WASHINGTON (Reuters) – Social media companies including Facebook, Twitter, YouTube and TikTok must act now to blunt the effect of false information – including Donald Trump's “Big Lie” that his 2020 defeat was the result of fraud – in this year's U.S. midterm congressional elections, rights groups said on Thursday.
Social media platforms backed away from policies designed to fight election disinformation after the 2020 presidential race won by Democratic President Joe Biden, more than 100 advocacy groups, led by Common Cause, said in a letter to social media executives.
A surge of disinformation then led to the deadly Jan. 6, 2021, attack on the U.S. Capitol by supporters of then-President Trump and that disinformation continues to multiply, they said, citing research and public reporting.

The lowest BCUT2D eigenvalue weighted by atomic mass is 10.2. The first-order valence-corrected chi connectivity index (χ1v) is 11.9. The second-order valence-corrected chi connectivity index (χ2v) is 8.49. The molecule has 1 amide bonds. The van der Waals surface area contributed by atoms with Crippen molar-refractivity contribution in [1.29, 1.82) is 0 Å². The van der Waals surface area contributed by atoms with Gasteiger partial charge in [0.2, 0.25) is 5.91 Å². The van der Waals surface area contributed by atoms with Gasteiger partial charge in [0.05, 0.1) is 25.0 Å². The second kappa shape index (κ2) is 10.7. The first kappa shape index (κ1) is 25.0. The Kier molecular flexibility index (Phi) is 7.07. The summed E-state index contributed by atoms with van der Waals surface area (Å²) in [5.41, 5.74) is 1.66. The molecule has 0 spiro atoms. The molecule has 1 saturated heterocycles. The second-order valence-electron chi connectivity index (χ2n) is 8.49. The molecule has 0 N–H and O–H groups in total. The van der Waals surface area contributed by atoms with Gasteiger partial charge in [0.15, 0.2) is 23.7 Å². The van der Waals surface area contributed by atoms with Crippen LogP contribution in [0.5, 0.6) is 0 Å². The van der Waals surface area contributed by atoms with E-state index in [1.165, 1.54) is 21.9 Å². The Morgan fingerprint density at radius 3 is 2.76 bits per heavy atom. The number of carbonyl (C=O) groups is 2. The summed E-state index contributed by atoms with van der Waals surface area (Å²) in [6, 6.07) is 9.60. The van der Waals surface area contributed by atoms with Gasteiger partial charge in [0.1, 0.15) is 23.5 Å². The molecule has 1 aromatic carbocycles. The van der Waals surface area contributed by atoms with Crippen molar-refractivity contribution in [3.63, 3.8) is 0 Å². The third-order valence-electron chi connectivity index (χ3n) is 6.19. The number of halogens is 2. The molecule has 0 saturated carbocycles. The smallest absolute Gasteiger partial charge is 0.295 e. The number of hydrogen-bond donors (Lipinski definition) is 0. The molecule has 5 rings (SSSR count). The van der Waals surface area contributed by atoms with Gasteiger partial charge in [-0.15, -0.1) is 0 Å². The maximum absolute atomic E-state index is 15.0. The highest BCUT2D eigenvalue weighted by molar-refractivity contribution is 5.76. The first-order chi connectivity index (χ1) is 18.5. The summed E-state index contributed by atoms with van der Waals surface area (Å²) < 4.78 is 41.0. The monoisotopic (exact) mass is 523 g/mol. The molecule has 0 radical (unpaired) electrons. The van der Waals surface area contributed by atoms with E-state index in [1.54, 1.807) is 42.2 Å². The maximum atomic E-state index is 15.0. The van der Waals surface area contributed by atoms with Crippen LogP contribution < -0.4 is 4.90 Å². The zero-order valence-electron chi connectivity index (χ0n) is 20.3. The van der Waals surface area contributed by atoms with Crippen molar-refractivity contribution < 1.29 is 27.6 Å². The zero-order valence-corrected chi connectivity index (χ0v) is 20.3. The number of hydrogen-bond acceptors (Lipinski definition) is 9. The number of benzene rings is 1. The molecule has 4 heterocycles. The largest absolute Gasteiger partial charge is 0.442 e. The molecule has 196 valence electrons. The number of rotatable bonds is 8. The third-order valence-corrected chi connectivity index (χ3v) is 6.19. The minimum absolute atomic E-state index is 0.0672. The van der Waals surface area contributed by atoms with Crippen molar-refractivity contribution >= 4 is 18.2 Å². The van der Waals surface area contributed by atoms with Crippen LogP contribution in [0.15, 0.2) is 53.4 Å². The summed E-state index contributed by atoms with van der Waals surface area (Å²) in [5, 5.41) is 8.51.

“High-profile disinformation spreaders and other bad actors are continuing to use social media platforms to disseminate messages that undermine trust in elections,” read a letter sent to chief executives and signed by more than 100 groups lead by Common Cause.
“Candidates are using the Big Lie as a platform plank to pre-emptively declare voter fraud in order to dispute the results of the 2022 election,” they wrote. “This is damaging American democracy by undermining faith in the integrity of our elections.”
The letter, also sent to the CEOs of Google, Instagram LLC and Snap Inc, urged the companies to take steps, including prioritizing fact-checking and providing real-time access of data to external researchers and watchdogs.
Priority must be given to fighting the “Big Lie” that voter fraud cost Trump the White House in 2020, the letter said.
The groups also sought greater transparency on political advertisements, enforcement practices and algorithmic models.
Others that signed include voting rights and election integrity groups as well as the Center for American Progress, the League of Women Voters, Greenpeace, the National Association for the Advancement of Colored People and the Arab American Institute.
(Reporting by Doina Chiacu; Editing by Scott Malone, Bernard Orr)